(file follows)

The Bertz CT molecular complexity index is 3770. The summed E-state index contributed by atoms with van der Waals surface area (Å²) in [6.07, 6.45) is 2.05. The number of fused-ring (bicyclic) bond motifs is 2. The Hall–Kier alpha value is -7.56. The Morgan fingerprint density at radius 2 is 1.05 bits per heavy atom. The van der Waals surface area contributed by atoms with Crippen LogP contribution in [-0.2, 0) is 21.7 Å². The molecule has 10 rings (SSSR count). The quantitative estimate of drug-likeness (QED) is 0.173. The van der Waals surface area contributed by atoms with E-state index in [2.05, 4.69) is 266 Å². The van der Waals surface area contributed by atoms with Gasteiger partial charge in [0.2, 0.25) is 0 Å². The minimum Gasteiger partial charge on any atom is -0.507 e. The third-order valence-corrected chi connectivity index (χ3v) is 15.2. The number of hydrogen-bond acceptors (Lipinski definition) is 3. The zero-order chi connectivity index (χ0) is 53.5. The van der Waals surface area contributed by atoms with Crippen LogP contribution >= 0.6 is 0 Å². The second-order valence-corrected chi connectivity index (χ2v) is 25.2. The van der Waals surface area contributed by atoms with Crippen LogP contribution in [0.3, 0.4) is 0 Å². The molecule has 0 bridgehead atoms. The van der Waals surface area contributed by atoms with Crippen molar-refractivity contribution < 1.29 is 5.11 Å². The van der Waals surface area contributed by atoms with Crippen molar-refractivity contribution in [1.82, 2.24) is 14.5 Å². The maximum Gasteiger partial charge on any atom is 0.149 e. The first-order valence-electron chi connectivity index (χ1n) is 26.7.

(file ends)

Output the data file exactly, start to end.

The Bertz CT molecular complexity index is 3770. The summed E-state index contributed by atoms with van der Waals surface area (Å²) in [6.07, 6.45) is 2.05. The number of fused-ring (bicyclic) bond motifs is 2. The Hall–Kier alpha value is -7.56. The Morgan fingerprint density at radius 2 is 1.05 bits per heavy atom. The van der Waals surface area contributed by atoms with Crippen LogP contribution in [-0.2, 0) is 21.7 Å². The molecule has 10 rings (SSSR count). The quantitative estimate of drug-likeness (QED) is 0.173. The van der Waals surface area contributed by atoms with E-state index in [2.05, 4.69) is 266 Å². The van der Waals surface area contributed by atoms with Gasteiger partial charge in [0.2, 0.25) is 0 Å². The minimum Gasteiger partial charge on any atom is -0.507 e. The third-order valence-corrected chi connectivity index (χ3v) is 15.2. The number of hydrogen-bond acceptors (Lipinski definition) is 3. The zero-order chi connectivity index (χ0) is 53.5. The van der Waals surface area contributed by atoms with Crippen LogP contribution >= 0.6 is 0 Å². The second-order valence-corrected chi connectivity index (χ2v) is 25.2. The van der Waals surface area contributed by atoms with Crippen LogP contribution in [0.3, 0.4) is 0 Å². The molecule has 0 bridgehead atoms. The van der Waals surface area contributed by atoms with Crippen molar-refractivity contribution < 1.29 is 5.11 Å². The van der Waals surface area contributed by atoms with Crippen molar-refractivity contribution in [1.82, 2.24) is 14.5 Å². The maximum Gasteiger partial charge on any atom is 0.149 e. The first-order valence-electron chi connectivity index (χ1n) is 26.7.